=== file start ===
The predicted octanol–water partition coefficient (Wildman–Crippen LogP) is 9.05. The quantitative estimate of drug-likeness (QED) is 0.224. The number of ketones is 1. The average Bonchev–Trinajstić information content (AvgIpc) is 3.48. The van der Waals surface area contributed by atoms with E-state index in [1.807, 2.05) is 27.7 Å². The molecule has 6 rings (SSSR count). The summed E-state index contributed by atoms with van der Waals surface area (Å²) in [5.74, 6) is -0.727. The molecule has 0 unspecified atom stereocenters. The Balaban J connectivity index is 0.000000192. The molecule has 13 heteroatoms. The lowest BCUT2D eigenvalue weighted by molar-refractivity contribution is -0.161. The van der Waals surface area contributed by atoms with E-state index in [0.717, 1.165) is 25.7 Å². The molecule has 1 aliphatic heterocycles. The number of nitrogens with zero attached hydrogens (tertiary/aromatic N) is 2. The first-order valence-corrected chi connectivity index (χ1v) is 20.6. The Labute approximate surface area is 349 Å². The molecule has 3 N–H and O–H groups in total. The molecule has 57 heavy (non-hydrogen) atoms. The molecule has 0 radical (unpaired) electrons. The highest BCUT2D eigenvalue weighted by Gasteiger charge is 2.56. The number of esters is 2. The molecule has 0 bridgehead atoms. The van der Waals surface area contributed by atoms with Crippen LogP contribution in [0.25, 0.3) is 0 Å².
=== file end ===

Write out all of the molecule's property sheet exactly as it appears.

The predicted octanol–water partition coefficient (Wildman–Crippen LogP) is 9.05. The quantitative estimate of drug-likeness (QED) is 0.224. The number of ketones is 1. The average Bonchev–Trinajstić information content (AvgIpc) is 3.48. The van der Waals surface area contributed by atoms with E-state index in [1.807, 2.05) is 27.7 Å². The molecule has 6 rings (SSSR count). The summed E-state index contributed by atoms with van der Waals surface area (Å²) in [5.74, 6) is -0.727. The molecule has 0 unspecified atom stereocenters. The Balaban J connectivity index is 0.000000192. The molecule has 13 heteroatoms. The lowest BCUT2D eigenvalue weighted by molar-refractivity contribution is -0.161. The van der Waals surface area contributed by atoms with E-state index in [0.717, 1.165) is 25.7 Å². The molecule has 1 aliphatic heterocycles. The number of nitrogens with zero attached hydrogens (tertiary/aromatic N) is 2. The first-order valence-corrected chi connectivity index (χ1v) is 20.6. The Labute approximate surface area is 349 Å². The molecule has 3 N–H and O–H groups in total. The molecule has 57 heavy (non-hydrogen) atoms. The molecule has 0 radical (unpaired) electrons. The highest BCUT2D eigenvalue weighted by Gasteiger charge is 2.56. The number of esters is 2. The molecule has 0 bridgehead atoms. The van der Waals surface area contributed by atoms with Crippen LogP contribution in [0.25, 0.3) is 0 Å².